The University of Michigan climbed four spots to No. 6 in an annual ranking of higher education institutions with the most students studying abroad in 2012-13.
The university had 2,365 students studying overseas for academic credit in 2012-13, the most recent year for which figures are available. That’s a 15-percent increase from 2,060 in the previous period, according to the Open Doors Report by the Institute of International Education, a New York-based nonprofit.
“In today’s globalized world, it’s incredibly important for our students to have a worldview that extends beyond their local communities,” said James Holloway, vice provost for global and engaged education.
“Education-abroad experiences help students learn skills fundamental to success in the 21st century, to be risk takers, to be creative, to communicate with those very different from themselves, to be resourceful and persistent.”
U-M was ranked No. 16 on the education-abroad list for 2010-11.
“This growth is really a testament to the incredible work of our education abroad professionals,” Holloway said. “Through both data systems like M-Compass and organizational systems like our Council on Global Engagement, we have been able to efficiently provide more students with the tools needed to explore and pursue education abroad opportunities.”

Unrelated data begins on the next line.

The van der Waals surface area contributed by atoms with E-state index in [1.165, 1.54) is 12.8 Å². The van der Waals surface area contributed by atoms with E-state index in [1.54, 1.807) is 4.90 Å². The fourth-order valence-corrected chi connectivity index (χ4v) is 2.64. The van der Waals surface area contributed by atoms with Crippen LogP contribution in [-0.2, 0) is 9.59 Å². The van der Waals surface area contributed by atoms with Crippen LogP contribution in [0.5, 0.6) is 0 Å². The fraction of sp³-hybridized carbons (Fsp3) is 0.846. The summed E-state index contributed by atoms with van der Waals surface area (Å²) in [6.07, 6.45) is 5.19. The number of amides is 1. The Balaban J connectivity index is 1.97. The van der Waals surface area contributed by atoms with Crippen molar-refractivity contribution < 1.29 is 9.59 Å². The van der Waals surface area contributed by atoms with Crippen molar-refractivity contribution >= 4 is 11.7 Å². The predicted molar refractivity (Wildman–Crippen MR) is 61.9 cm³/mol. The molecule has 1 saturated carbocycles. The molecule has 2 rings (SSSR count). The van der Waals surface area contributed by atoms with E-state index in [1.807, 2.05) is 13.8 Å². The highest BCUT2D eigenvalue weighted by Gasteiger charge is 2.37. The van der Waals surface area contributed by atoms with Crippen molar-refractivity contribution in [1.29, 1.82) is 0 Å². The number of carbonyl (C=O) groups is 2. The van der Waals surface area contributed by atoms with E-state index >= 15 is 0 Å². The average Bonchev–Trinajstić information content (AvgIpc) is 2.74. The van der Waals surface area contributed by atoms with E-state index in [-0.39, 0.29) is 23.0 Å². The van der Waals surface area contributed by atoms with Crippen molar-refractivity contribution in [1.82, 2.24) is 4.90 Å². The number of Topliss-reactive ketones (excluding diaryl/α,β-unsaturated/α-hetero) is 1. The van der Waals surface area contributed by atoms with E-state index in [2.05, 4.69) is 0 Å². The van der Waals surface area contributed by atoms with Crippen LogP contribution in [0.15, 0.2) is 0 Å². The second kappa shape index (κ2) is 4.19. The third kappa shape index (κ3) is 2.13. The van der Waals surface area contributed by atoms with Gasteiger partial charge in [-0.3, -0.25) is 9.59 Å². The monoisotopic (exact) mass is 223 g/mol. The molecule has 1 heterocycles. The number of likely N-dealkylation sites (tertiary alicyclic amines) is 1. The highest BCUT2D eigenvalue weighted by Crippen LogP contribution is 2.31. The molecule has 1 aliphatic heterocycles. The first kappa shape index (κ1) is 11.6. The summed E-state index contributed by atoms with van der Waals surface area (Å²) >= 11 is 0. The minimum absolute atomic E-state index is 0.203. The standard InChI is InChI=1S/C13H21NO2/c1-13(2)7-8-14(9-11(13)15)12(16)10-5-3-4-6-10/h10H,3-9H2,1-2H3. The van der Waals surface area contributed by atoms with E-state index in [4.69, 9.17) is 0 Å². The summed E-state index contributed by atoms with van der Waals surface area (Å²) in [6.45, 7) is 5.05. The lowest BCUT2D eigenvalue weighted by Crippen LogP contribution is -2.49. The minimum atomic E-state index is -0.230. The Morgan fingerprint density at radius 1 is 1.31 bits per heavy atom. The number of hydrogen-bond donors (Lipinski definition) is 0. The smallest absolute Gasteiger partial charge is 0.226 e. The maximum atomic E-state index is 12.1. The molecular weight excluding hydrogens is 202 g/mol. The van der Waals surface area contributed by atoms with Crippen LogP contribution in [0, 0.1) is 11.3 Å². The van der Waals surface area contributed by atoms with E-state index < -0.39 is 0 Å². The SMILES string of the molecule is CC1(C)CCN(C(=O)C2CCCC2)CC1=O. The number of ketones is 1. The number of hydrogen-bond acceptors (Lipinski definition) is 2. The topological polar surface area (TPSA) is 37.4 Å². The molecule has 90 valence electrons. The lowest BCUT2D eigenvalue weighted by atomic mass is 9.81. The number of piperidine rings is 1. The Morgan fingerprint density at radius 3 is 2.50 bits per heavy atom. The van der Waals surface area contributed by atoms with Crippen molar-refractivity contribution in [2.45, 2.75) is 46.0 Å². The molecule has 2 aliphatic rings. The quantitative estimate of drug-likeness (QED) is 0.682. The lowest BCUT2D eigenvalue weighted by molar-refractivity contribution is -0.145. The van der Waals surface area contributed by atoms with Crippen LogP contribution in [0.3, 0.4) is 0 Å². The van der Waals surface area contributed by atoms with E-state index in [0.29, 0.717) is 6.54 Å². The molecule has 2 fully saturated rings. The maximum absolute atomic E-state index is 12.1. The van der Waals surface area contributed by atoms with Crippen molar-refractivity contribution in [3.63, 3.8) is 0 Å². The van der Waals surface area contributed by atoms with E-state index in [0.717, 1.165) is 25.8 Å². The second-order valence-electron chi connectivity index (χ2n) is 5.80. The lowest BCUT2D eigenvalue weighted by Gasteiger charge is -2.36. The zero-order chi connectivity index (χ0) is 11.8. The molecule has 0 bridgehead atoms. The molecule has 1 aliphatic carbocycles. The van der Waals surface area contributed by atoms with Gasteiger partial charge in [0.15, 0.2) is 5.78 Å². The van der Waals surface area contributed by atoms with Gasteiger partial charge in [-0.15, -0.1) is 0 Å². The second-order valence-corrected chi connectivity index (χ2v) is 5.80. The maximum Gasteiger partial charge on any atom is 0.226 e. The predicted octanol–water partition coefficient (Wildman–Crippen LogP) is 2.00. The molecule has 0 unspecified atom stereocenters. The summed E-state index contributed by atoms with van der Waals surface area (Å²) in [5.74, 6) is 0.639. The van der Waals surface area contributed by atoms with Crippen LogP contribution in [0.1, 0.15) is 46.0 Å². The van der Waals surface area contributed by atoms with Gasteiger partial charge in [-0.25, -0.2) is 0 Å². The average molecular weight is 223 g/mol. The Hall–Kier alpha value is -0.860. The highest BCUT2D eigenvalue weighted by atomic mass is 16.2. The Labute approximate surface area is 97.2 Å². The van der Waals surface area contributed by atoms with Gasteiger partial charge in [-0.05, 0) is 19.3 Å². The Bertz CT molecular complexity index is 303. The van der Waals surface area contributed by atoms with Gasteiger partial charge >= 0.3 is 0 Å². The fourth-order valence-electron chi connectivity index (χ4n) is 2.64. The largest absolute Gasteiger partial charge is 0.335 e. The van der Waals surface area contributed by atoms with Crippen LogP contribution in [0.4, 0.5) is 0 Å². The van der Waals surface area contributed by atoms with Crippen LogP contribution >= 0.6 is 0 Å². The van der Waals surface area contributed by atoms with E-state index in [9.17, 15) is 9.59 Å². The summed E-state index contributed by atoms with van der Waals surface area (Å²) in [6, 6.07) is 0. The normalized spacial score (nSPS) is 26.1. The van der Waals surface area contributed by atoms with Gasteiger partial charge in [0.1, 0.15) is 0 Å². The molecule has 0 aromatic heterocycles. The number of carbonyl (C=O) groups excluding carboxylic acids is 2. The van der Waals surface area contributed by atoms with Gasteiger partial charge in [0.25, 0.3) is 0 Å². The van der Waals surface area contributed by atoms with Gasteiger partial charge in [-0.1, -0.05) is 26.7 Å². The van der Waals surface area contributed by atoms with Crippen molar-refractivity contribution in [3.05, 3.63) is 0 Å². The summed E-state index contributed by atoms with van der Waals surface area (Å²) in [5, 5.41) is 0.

Some U-M units been able to develop programs that scale to 20, 30 or even 50 students at a time, and to repeat these programs year-after-year, providing students with the consistency they need for planning, the vice provost added.
The impressive growth also reflected U-M’s efforts to encourage and support more students who want to have international educational experiences. Raising money for education-abroad scholarships has been a key goal of the ongoing Victors for Michigan campaign, which aims to raise $4 billion.
New York University topped the list with 4,274 students abroad, while Michigan State University placed just ahead of U-M with 2,514 students. Ohio State University was just below U-M with 2,255.
The Open Doors report only reflects students on education-abroad experiences that result in academic credit. In addition to those 2,365 students, U-M had more than 1,000 students abroad on co-curricular experiences such as work, research and project experiences.
Although the size of U-M’s international student body grew by 6.5 percent in 2013-14, the university dropped from No. 8 to No. 11 in the ranking of schools hosting the most international students, the report said. U-M had 7,273 students from abroad in 2013-14, compared to 6,827 in the previous period.
The figures for international students are traditionally collected a year ahead of the numbers for study abroad.
“The international student presence on our campus is very important,” Holloway said. “It creates a more globalized community here in Ann Arbor, which benefits all of our students through the mingling of perspectives and the opportunities created for each of us to have our cultural assumptions challenged.”
Holloway added that “many of our international graduate students also remain in the United States after graduation and contribute greatly to the U.S. economy.”
New York University was ranked No. 1 with 11,164 international students, while Michigan State University was No. 9 with 7,704.